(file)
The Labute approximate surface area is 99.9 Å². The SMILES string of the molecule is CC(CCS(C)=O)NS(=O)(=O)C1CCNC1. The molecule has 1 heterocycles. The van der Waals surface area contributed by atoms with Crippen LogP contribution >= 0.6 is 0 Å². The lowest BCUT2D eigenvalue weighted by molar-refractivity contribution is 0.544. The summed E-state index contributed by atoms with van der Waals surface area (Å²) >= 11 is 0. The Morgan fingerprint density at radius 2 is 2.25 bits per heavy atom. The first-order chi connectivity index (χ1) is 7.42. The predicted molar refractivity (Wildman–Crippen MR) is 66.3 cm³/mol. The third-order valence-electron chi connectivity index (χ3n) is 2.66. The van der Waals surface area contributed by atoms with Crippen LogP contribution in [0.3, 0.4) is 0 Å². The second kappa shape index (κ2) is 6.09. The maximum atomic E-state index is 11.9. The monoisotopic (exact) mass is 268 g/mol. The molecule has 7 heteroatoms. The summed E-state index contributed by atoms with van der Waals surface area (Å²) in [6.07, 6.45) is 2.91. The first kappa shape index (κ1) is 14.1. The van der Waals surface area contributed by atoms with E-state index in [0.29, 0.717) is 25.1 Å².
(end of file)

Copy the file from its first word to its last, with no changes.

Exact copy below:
The Labute approximate surface area is 99.9 Å². The SMILES string of the molecule is CC(CCS(C)=O)NS(=O)(=O)C1CCNC1. The molecule has 1 heterocycles. The van der Waals surface area contributed by atoms with Crippen LogP contribution >= 0.6 is 0 Å². The lowest BCUT2D eigenvalue weighted by molar-refractivity contribution is 0.544. The summed E-state index contributed by atoms with van der Waals surface area (Å²) >= 11 is 0. The Morgan fingerprint density at radius 2 is 2.25 bits per heavy atom. The first-order chi connectivity index (χ1) is 7.42. The predicted molar refractivity (Wildman–Crippen MR) is 66.3 cm³/mol. The third-order valence-electron chi connectivity index (χ3n) is 2.66. The van der Waals surface area contributed by atoms with Crippen LogP contribution in [0.3, 0.4) is 0 Å². The second kappa shape index (κ2) is 6.09. The maximum atomic E-state index is 11.9. The monoisotopic (exact) mass is 268 g/mol. The molecule has 7 heteroatoms. The summed E-state index contributed by atoms with van der Waals surface area (Å²) in [6.07, 6.45) is 2.91. The first kappa shape index (κ1) is 14.1. The van der Waals surface area contributed by atoms with E-state index in [0.29, 0.717) is 25.1 Å².